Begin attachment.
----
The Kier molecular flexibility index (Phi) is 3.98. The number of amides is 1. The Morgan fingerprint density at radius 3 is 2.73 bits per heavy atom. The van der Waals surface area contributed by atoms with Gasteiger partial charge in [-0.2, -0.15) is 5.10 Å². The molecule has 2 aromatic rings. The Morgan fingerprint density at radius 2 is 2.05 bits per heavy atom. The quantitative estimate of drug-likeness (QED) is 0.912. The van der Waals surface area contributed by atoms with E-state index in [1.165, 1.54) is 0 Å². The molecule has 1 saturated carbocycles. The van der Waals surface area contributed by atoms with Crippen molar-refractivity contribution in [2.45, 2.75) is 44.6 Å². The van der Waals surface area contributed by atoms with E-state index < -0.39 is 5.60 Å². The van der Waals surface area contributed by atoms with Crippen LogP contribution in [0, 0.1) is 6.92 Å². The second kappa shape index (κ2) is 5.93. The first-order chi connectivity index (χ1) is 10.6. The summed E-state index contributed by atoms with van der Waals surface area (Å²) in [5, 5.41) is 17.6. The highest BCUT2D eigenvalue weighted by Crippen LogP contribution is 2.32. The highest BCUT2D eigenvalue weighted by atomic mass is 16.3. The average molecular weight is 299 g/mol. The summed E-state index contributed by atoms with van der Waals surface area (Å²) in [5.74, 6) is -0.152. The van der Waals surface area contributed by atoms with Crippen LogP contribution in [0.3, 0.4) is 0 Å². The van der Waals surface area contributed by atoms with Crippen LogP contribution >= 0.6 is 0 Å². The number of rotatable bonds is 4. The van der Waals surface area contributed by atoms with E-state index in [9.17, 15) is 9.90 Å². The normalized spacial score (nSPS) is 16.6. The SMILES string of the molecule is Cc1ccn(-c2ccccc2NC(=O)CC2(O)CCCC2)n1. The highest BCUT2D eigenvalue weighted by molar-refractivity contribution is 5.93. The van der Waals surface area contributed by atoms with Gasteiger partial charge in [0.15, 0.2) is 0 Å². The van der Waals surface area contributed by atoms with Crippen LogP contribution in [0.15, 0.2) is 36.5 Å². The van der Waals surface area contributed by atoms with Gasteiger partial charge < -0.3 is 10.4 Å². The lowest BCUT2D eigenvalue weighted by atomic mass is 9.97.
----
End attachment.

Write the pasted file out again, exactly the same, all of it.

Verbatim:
The Kier molecular flexibility index (Phi) is 3.98. The number of amides is 1. The Morgan fingerprint density at radius 3 is 2.73 bits per heavy atom. The van der Waals surface area contributed by atoms with Gasteiger partial charge in [-0.2, -0.15) is 5.10 Å². The molecule has 2 aromatic rings. The Morgan fingerprint density at radius 2 is 2.05 bits per heavy atom. The quantitative estimate of drug-likeness (QED) is 0.912. The van der Waals surface area contributed by atoms with E-state index in [1.165, 1.54) is 0 Å². The molecule has 1 saturated carbocycles. The van der Waals surface area contributed by atoms with Crippen molar-refractivity contribution in [2.45, 2.75) is 44.6 Å². The van der Waals surface area contributed by atoms with E-state index < -0.39 is 5.60 Å². The van der Waals surface area contributed by atoms with Crippen LogP contribution in [0, 0.1) is 6.92 Å². The second kappa shape index (κ2) is 5.93. The first-order chi connectivity index (χ1) is 10.6. The summed E-state index contributed by atoms with van der Waals surface area (Å²) in [5, 5.41) is 17.6. The highest BCUT2D eigenvalue weighted by Crippen LogP contribution is 2.32. The highest BCUT2D eigenvalue weighted by atomic mass is 16.3. The average molecular weight is 299 g/mol. The summed E-state index contributed by atoms with van der Waals surface area (Å²) in [5.74, 6) is -0.152. The van der Waals surface area contributed by atoms with Crippen LogP contribution in [0.3, 0.4) is 0 Å². The van der Waals surface area contributed by atoms with Crippen LogP contribution >= 0.6 is 0 Å². The number of rotatable bonds is 4. The van der Waals surface area contributed by atoms with E-state index in [9.17, 15) is 9.90 Å². The normalized spacial score (nSPS) is 16.6. The SMILES string of the molecule is Cc1ccn(-c2ccccc2NC(=O)CC2(O)CCCC2)n1. The highest BCUT2D eigenvalue weighted by molar-refractivity contribution is 5.93. The van der Waals surface area contributed by atoms with Gasteiger partial charge in [0.15, 0.2) is 0 Å². The van der Waals surface area contributed by atoms with Crippen LogP contribution in [0.15, 0.2) is 36.5 Å². The van der Waals surface area contributed by atoms with Gasteiger partial charge < -0.3 is 10.4 Å². The lowest BCUT2D eigenvalue weighted by atomic mass is 9.97.